Fundraising relies on making tactical use of the investors at your disposal to ensure you’re left with the appropriate funds for your ends.

Of course, it also relies on correctly using a lot of sensitive information.

From the amount you need to raise, to your investors’ details, and well beyond, there’s a lot of data involved in gathering funds for your projects.

All of this information is best housed and shared in a data room.

Data rooms can also be great virtual spaces to discuss and negotiate with investors.

You can explain confidential details about their investment in these secure rooms, as well as share documents that the general public can’t have access to.

Plus, you can use data rooms to organize and filter through your confidential fundraising documents.

This helps you ensure you’re always able to locate the precise documents you need, allowing you to present yourself as professionally as possible to your prospective investors and making the best impression you can.

Use PandaDoc Rooms and conveniently define data access levels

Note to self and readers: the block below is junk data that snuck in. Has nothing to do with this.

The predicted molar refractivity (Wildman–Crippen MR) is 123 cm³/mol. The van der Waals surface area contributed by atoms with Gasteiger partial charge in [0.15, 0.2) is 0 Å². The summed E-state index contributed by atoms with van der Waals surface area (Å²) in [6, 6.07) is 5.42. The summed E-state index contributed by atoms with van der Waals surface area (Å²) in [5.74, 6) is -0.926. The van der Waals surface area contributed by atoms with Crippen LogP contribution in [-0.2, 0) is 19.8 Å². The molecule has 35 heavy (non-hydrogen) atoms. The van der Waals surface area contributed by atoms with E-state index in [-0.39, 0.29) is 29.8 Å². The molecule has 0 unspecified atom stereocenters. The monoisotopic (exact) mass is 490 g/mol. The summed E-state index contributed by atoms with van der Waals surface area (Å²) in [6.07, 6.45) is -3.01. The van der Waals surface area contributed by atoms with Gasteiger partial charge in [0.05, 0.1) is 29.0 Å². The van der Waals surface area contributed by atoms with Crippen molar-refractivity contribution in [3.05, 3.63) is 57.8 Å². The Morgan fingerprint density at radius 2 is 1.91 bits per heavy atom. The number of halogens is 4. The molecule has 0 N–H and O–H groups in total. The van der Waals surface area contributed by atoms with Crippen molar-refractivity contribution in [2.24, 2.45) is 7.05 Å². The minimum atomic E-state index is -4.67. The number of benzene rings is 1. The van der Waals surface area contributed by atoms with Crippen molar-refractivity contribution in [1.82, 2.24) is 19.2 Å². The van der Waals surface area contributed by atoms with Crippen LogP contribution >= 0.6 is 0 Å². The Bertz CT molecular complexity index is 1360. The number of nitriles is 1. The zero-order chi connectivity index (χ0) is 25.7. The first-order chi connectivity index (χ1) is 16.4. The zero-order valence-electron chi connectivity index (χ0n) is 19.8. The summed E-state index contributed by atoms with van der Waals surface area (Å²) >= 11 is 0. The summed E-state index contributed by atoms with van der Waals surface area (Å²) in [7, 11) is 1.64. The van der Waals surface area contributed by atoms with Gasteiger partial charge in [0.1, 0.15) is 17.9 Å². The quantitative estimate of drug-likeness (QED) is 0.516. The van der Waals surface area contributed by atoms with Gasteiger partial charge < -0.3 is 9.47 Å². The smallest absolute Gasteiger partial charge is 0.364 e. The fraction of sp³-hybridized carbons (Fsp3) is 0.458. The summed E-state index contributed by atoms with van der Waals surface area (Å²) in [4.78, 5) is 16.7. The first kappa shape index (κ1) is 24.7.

As you’re looking into data rooms for startups, you’ll want to ensure that you find the best VDR solutions.

Those will let you store, organize, and share your data with ease. It’s got to be user-friendly, feature-rich, accessible, and fully secure.

That’s exactly what you get with PandaDoc Rooms.

With fully customizable data access levels, you get full control over who sees what, and when. This ensures you get maximum flexibility and ease of adjustment.

Thanks to its ease of use, PandaDoc’s solution is an ideal choice for startups and small businesses that don’t have the time or resources to sink into learning how to use a complicated or confusing data room.

Instead, you can get set up and start sharing data securely right away.


PandDoc is not a law firm, or a substitute for an attorney or law firm. This page is not intended to and does not provide legal advice. Should you have legal questions on the validity of e-signatures or digital signatures and the enforceability thereof, please consult with an attorney or law firm. Use of PandaDocs services are governed by our Terms of Use and Privacy Policy.